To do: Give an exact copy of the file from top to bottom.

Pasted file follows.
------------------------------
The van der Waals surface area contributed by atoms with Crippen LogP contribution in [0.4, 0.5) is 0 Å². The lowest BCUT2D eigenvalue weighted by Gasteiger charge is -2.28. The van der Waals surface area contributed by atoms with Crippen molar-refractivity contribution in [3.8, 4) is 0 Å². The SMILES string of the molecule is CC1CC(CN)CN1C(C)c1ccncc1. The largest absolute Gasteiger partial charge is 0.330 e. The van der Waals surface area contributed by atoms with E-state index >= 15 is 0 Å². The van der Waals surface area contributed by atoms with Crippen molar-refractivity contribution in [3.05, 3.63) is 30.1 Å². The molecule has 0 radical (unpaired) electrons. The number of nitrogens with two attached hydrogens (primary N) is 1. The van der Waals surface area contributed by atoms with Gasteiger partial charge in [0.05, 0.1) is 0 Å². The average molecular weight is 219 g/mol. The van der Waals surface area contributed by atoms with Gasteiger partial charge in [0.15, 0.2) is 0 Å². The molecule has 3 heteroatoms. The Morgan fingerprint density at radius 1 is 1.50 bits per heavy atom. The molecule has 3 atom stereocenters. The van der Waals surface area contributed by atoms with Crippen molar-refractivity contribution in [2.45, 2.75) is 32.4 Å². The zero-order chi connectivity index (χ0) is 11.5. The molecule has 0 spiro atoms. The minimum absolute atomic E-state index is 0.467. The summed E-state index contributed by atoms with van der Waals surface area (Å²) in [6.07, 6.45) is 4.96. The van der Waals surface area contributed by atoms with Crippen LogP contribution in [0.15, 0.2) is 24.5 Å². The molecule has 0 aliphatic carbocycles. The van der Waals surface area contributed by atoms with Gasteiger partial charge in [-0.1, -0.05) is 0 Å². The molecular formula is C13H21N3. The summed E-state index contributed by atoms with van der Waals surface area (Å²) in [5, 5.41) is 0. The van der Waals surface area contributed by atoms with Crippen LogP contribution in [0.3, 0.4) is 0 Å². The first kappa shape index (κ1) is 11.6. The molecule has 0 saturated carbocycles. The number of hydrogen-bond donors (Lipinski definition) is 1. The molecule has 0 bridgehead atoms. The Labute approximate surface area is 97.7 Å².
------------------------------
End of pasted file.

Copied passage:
The van der Waals surface area contributed by atoms with Crippen LogP contribution in [0.4, 0.5) is 0 Å². The lowest BCUT2D eigenvalue weighted by Gasteiger charge is -2.28. The van der Waals surface area contributed by atoms with Crippen molar-refractivity contribution in [3.8, 4) is 0 Å². The SMILES string of the molecule is CC1CC(CN)CN1C(C)c1ccncc1. The largest absolute Gasteiger partial charge is 0.330 e. The van der Waals surface area contributed by atoms with E-state index >= 15 is 0 Å². The van der Waals surface area contributed by atoms with Crippen molar-refractivity contribution in [3.05, 3.63) is 30.1 Å². The molecule has 0 radical (unpaired) electrons. The number of nitrogens with two attached hydrogens (primary N) is 1. The van der Waals surface area contributed by atoms with Gasteiger partial charge in [0.05, 0.1) is 0 Å². The average molecular weight is 219 g/mol. The van der Waals surface area contributed by atoms with Gasteiger partial charge in [0.15, 0.2) is 0 Å². The molecule has 3 heteroatoms. The Morgan fingerprint density at radius 1 is 1.50 bits per heavy atom. The molecule has 3 atom stereocenters. The van der Waals surface area contributed by atoms with Crippen molar-refractivity contribution in [2.45, 2.75) is 32.4 Å². The zero-order chi connectivity index (χ0) is 11.5. The molecule has 0 spiro atoms. The minimum absolute atomic E-state index is 0.467. The summed E-state index contributed by atoms with van der Waals surface area (Å²) in [6.07, 6.45) is 4.96. The van der Waals surface area contributed by atoms with Crippen LogP contribution in [0.15, 0.2) is 24.5 Å². The molecule has 0 aliphatic carbocycles. The van der Waals surface area contributed by atoms with Gasteiger partial charge in [-0.1, -0.05) is 0 Å². The molecular formula is C13H21N3. The summed E-state index contributed by atoms with van der Waals surface area (Å²) in [5, 5.41) is 0. The van der Waals surface area contributed by atoms with Crippen LogP contribution in [0.3, 0.4) is 0 Å². The first kappa shape index (κ1) is 11.6. The molecule has 0 saturated carbocycles. The number of hydrogen-bond donors (Lipinski definition) is 1. The molecule has 0 bridgehead atoms. The Labute approximate surface area is 97.7 Å².